By Karine Kalantarian
The ruling Republican Party of Armenia (HHK) will soon unveil a set of measures aimed at preventing a repeat of serious fraud in next month’s parliamentary elections, Justice Minister David Harutiunian said on Wednesday.
The announcement came as the Central Election Commission officially registered all 24 parties and one alliance that have applied for participation in the elections under the system of proportional representation. They will be vying for 90 of the 131 seats in the National Assembly.
The remaining 41 seats will be up for grabs in single-member constituencies across the country. More than 150 individual candidates, most of them affiliated with or endorsed by various parties, have filed for registration in those constituencies.
“We have no alternative [to holding democratic elections,]” Harutiunian told RFE/RL in an interview. “There is such will [in the HHK,] and right now the party is working on measures that will contribute to the realization of that goal.”
“I will be in charge of the effort. We are going to fight against vote irregularities,” he said.
Harutiunian said this will involve, among other things, the launch of a telephone hot line for citizens witnessing vote buying, ballot stuffing and other irregularities that marred presidential and parliamentary elections held in Armenia until now. He declined to detail other anti-fraud measures planned by a party that has for years been accused of resorting to vote rigging to dominate Armenian politics.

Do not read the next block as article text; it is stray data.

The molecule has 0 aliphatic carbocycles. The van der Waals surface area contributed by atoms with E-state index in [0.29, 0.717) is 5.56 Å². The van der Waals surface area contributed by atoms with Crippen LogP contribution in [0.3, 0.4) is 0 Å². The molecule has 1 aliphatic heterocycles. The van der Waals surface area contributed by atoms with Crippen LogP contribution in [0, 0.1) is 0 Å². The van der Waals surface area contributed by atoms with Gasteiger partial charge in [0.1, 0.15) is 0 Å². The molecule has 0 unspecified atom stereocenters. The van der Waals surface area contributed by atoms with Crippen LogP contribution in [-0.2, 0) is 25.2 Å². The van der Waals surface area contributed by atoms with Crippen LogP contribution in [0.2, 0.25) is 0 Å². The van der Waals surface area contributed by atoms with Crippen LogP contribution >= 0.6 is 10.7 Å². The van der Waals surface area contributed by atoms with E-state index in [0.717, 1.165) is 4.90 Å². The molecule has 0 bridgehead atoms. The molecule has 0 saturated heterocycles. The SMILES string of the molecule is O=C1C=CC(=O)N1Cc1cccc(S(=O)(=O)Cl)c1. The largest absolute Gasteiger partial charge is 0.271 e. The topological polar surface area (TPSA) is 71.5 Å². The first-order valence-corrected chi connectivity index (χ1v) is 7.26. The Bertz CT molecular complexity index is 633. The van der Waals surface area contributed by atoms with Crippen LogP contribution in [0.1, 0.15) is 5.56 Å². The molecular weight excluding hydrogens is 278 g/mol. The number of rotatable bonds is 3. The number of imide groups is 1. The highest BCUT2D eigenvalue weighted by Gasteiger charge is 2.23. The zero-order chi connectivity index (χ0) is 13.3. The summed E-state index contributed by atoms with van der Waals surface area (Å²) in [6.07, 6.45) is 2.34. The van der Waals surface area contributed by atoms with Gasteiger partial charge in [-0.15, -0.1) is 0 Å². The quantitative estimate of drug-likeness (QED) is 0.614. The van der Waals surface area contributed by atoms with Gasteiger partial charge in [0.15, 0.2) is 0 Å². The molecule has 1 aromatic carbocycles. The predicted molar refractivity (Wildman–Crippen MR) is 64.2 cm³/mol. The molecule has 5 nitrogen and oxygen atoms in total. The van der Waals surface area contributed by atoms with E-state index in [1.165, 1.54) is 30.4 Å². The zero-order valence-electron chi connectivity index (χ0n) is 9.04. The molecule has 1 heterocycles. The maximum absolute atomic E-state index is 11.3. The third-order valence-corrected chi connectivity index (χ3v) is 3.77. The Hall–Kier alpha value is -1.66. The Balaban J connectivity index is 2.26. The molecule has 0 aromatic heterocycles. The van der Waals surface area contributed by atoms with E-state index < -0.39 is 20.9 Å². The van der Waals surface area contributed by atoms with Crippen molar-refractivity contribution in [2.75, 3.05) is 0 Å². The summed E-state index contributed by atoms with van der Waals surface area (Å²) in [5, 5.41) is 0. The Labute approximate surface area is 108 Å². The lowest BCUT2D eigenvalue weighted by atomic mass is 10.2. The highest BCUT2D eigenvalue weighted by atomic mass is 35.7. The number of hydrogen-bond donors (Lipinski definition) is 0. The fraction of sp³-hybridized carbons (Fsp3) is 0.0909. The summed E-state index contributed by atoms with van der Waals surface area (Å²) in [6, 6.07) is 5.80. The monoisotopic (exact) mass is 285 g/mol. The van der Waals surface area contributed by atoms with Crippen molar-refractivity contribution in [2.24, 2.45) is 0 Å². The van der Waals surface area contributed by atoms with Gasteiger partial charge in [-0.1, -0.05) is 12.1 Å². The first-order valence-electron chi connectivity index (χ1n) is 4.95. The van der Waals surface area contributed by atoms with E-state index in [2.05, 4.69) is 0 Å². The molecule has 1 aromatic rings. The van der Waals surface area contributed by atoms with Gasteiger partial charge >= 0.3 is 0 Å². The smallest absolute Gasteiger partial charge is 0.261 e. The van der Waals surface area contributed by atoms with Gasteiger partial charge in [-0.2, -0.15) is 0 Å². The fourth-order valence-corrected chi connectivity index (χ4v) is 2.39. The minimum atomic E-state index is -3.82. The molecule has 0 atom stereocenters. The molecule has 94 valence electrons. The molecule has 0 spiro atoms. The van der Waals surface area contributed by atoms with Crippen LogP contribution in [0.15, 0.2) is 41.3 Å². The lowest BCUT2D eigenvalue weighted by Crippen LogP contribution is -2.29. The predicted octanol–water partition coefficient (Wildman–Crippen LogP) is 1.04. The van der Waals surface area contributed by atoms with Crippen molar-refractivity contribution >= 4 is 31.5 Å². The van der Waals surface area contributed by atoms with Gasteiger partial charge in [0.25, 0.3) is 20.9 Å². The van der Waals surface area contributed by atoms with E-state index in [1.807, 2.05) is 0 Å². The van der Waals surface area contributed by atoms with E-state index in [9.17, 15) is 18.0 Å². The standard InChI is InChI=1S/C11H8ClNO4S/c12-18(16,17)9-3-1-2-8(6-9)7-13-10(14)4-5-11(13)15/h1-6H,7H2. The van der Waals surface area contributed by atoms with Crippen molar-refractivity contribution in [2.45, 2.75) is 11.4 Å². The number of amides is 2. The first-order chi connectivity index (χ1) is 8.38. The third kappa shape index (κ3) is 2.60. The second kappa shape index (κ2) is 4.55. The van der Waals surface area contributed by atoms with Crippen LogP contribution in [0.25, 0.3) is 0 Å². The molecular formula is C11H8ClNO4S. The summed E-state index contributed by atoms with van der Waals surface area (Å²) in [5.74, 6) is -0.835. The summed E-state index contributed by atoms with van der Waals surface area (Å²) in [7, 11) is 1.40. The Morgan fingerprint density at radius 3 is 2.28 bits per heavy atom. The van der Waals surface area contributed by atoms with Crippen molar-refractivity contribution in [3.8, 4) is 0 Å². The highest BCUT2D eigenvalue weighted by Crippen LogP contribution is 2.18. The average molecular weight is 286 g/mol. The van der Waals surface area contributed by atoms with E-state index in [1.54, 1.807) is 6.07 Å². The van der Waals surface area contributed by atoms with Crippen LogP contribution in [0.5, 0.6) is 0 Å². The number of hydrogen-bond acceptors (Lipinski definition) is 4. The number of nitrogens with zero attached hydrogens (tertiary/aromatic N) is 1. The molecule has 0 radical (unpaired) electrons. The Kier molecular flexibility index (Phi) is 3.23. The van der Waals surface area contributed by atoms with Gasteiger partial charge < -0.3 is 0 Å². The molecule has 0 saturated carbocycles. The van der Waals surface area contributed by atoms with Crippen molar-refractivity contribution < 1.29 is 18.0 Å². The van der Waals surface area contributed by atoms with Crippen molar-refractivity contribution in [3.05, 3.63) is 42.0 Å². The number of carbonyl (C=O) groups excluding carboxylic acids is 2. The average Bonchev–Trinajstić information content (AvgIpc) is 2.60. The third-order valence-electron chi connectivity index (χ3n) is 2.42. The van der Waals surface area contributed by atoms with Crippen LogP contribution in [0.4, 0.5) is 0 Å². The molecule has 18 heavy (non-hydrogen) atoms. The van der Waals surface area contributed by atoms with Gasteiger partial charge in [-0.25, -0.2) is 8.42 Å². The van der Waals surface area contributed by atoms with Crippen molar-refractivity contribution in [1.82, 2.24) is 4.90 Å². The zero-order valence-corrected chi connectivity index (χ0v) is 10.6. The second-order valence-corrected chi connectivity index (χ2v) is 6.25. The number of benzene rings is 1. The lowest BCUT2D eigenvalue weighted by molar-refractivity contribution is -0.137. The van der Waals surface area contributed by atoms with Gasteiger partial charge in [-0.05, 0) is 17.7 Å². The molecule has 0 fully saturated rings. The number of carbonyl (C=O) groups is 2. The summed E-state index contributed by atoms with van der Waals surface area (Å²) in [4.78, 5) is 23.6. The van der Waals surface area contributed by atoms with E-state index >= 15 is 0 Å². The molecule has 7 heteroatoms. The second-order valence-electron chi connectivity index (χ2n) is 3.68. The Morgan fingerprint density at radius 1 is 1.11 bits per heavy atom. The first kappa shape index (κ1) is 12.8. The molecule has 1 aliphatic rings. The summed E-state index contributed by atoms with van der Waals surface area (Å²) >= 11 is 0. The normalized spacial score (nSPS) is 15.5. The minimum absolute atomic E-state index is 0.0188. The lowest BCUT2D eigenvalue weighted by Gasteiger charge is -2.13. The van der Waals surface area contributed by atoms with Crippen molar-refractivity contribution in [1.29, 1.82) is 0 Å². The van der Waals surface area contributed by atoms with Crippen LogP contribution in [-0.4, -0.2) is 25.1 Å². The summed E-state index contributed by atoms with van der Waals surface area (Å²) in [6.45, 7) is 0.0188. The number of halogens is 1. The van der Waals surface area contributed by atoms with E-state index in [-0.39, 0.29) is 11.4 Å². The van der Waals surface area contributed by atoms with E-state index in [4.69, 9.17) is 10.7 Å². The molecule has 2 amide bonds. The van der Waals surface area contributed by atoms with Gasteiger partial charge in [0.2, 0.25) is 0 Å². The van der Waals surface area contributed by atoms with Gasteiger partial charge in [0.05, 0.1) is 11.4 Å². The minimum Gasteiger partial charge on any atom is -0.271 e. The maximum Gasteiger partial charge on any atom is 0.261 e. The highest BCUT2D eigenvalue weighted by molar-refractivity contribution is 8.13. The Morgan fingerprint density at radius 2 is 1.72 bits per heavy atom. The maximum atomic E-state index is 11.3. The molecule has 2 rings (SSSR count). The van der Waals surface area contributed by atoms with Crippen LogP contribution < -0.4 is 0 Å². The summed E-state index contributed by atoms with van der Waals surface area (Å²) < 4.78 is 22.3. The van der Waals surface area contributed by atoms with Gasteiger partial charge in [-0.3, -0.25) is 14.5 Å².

The initiative is certain to be dismissed by the Armenian opposition as a pre-election gimmick designed to mislead the public and the international community. Some opposition leaders have already accused the Republicans of planning to rig the elections scheduled for May 12. Reports in the Armenian press have said that local government chiefs affiliated with the HHK are forcing civil servants and other public sectors employees to join the party or face dismissal.
Harutiunian joined the HHK and was included on its electoral list in February after months of media speculation about his political plans for the near future. He said he had considered joining Prosperous Armenia (BHK), another major pro-establishment party reportedly sponsored by President Robert Kocharian, but eventually picked the HHK. The minister admitted that Prosperous Armenia’s refusal to have unpopular government members among its election candidates was one of the factors behind his choice.
Harutiunian, who is widely regarded as Kocharian’s protégé, denied suggestions that the Armenian president “sent” him to the HHK as part of his alleged efforts to hold the governing party led by Defense Minister Serzh Sarkisian in check. “That is not true,” he said. “I had the freedom to choose between the two parties, and I made a choice.”